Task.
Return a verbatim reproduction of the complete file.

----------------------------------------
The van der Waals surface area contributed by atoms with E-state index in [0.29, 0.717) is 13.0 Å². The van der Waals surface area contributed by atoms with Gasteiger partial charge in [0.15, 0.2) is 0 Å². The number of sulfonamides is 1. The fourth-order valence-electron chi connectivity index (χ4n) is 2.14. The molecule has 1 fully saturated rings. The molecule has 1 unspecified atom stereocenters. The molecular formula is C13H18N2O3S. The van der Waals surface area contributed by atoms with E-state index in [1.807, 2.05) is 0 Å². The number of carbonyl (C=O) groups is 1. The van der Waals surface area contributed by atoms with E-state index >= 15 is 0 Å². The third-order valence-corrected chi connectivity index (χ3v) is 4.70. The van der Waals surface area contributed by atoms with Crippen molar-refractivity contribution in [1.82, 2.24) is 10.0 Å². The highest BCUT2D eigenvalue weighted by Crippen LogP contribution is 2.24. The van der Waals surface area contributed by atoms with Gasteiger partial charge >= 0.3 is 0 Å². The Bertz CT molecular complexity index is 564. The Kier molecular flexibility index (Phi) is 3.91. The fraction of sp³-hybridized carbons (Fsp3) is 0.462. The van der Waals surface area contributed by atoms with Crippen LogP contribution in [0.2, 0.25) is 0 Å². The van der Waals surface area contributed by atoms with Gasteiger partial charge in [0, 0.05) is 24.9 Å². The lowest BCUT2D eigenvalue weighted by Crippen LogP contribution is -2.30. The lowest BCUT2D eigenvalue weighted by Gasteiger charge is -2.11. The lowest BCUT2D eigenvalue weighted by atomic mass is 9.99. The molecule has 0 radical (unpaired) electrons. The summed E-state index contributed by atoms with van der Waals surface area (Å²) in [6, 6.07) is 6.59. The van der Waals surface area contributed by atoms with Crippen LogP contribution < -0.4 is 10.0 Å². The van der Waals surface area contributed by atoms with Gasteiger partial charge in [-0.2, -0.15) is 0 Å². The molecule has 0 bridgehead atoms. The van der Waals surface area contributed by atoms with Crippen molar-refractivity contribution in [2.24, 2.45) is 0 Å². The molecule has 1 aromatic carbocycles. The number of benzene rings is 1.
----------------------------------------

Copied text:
The van der Waals surface area contributed by atoms with E-state index in [0.29, 0.717) is 13.0 Å². The van der Waals surface area contributed by atoms with Gasteiger partial charge in [0.15, 0.2) is 0 Å². The number of sulfonamides is 1. The fourth-order valence-electron chi connectivity index (χ4n) is 2.14. The molecule has 1 fully saturated rings. The molecule has 1 unspecified atom stereocenters. The molecular formula is C13H18N2O3S. The van der Waals surface area contributed by atoms with E-state index in [1.807, 2.05) is 0 Å². The number of carbonyl (C=O) groups is 1. The van der Waals surface area contributed by atoms with E-state index >= 15 is 0 Å². The third-order valence-corrected chi connectivity index (χ3v) is 4.70. The van der Waals surface area contributed by atoms with Crippen molar-refractivity contribution in [1.82, 2.24) is 10.0 Å². The highest BCUT2D eigenvalue weighted by Crippen LogP contribution is 2.24. The van der Waals surface area contributed by atoms with Gasteiger partial charge >= 0.3 is 0 Å². The Bertz CT molecular complexity index is 564. The Kier molecular flexibility index (Phi) is 3.91. The fraction of sp³-hybridized carbons (Fsp3) is 0.462. The van der Waals surface area contributed by atoms with Crippen LogP contribution in [0.2, 0.25) is 0 Å². The van der Waals surface area contributed by atoms with Gasteiger partial charge in [0, 0.05) is 24.9 Å². The lowest BCUT2D eigenvalue weighted by Crippen LogP contribution is -2.30. The lowest BCUT2D eigenvalue weighted by Gasteiger charge is -2.11. The lowest BCUT2D eigenvalue weighted by atomic mass is 9.99. The molecule has 0 radical (unpaired) electrons. The summed E-state index contributed by atoms with van der Waals surface area (Å²) in [6, 6.07) is 6.59. The van der Waals surface area contributed by atoms with Crippen LogP contribution < -0.4 is 10.0 Å². The van der Waals surface area contributed by atoms with Gasteiger partial charge in [-0.2, -0.15) is 0 Å². The molecule has 0 bridgehead atoms. The van der Waals surface area contributed by atoms with Crippen molar-refractivity contribution in [2.24, 2.45) is 0 Å². The molecule has 1 aromatic carbocycles. The number of benzene rings is 1.